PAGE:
The Cheese Caves



Every so often, a story spreads around the internet about the government, cheese, and caves.

The claim regards billions of pounds of government cheese being stored in vast underground networks. While this tale has roots in reality, only portions of it are correct. People of a certain age will recall “government cheese,” an effort to turn excess milk production into food stores that could last longer than the cloudy liquid, curb dairy prices, and help feed those in need. The result was giant hunks of cheese that were stored in warehouses across the country.

And, yes, today, cheese does sit in vast underground networks, but it has nothing to do with the government. The government stopped storing cheese surpluses in the 1980s. Instead, Big Dairy likes to keep cheese in caves. Where are these spelunking hunks and why are they underground? Let’s go caving!

Ronald Reagan holds a hunk of government cheese

Springfield, Missouri is home to a 3.2-million-square-foot warehouse. If you drive around town looking for it, you won’t find it. At least, above ground.

In 1946, a man began a limestone excavation company in Springfield. By 1954, all the easy pickings had been harvested, so the company pushed the quarry under the surface. They employed the “room and pillar method,” which created giant pockets with relatively flat floors and ceilings. Though technically not caves, these new areas resemble the natural formations. Using this method paid off for the company big time after the limestone reserves were tapped out.

Today, the company is called Springfield Underground. The massive rooms now serve as warehouse space for, amongst other items, cheese!

Photo from Springfield Underground
The quarry before heading underground
Passages created by the room and pillar method

One attribute of caves – natural or artificial – stands above all others in this story: climate.

The temperature and humidity inside most caves are remarkably stable. Springfield Underground touts a constant temperature of 62 degrees Fahrenheit; humidity usually sits between 55% and 65%. Sheltered from the sun and outdoor weather, the cave’s consistent climate provides natural benefits and allows for energy efficiency if a tenant requires a slightly different setup. The company claims they can refrigerate between -20 degrees Fahrenheit and 55 degrees Fahrenheit, at controlled humidities, while saving between 30-50% on utility consumption.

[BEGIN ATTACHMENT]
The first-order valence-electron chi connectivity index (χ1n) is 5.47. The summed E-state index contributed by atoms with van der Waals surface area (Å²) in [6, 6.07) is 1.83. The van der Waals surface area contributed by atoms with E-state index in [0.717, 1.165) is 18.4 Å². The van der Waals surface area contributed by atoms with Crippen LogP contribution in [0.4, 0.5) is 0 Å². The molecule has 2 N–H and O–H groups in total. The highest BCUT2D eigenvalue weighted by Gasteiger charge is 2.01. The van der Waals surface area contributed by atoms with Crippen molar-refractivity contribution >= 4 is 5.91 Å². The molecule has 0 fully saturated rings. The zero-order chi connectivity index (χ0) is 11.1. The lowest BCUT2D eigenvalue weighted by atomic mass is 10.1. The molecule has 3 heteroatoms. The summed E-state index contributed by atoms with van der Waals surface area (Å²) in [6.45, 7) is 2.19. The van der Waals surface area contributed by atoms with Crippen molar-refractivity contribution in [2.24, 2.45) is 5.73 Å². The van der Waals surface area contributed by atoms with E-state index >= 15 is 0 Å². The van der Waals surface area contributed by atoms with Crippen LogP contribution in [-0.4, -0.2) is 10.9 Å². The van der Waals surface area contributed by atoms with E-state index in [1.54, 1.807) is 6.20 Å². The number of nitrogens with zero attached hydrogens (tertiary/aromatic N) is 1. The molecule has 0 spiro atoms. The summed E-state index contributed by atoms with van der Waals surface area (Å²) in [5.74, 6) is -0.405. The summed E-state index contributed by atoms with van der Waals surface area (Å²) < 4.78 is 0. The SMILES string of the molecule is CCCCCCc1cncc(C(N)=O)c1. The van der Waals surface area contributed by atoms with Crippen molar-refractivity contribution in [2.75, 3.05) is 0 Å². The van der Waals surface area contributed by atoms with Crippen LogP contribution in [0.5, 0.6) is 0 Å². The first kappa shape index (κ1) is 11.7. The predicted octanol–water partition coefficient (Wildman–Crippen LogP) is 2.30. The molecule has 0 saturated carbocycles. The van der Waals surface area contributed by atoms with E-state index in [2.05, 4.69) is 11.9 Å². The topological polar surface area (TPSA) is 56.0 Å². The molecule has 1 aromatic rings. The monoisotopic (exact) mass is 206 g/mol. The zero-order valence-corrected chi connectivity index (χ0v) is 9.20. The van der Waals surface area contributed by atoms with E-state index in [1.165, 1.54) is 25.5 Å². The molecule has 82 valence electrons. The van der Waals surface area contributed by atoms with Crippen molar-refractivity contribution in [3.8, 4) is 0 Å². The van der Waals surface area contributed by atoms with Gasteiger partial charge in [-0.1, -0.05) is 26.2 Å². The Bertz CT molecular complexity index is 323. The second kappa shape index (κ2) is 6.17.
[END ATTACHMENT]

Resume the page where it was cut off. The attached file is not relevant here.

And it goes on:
In other words, if one needs to store massive amounts of cheese, caves are a great option. Cheese is more durable than milk, obviously, but one can significantly extend the dairy product’s life under controlled conditions. How much cheese is in Springfield Underground? Because the cave serves private companies, those numbers are not public. However, Kraft Heinz and the Dairy Farmers of America pay for storage, so the number is thought to be quite high.

An entrance to the cave - photo by Nathan Papes/News-Leader
The passageways are massive enough for tractor-trailers - photo by Nathan Papes/News-Leader

The United States Department of Agriculture estimates that companies stow approximately 1.4 billion pounds of cheese in cold storage. While that sounds like an exorbitant number – and it is – that’s only about 10% of the cheese consumed by Americans each year. The average citizen pounds 40 pounds of cheese, for a combined 13.5 billion pounds of consumption.

These caves are so large that companies store a slew of other items in them, as well. Other perishable goods that benefit from a controlled climate, such as coffee, wine, and alcohol, find a home in caves, too. But, stranger things also sit underground, including postage stamps, automobiles, and data storage servers. Some companies even use the spaces to produce their wares, claiming energy savings by avoiding the temperature and weather extremes of winter and summer.

Springfield Underground is not the only limestone “cave” to store cheese and other items. SubTropolis lies underground near Kansas City, Missouri. Ford stored cars there in the 1960s. Kentucky Underground exists near a town called Wilmore.

Ford automobiles in SubTropolis in the 1960s

These complexes are so large that train systems operate within them, in addition to tractor-trailer service. The next time you find yourself near an old limestone quarry, you might unknowingly be standing over a massive cheese empire!

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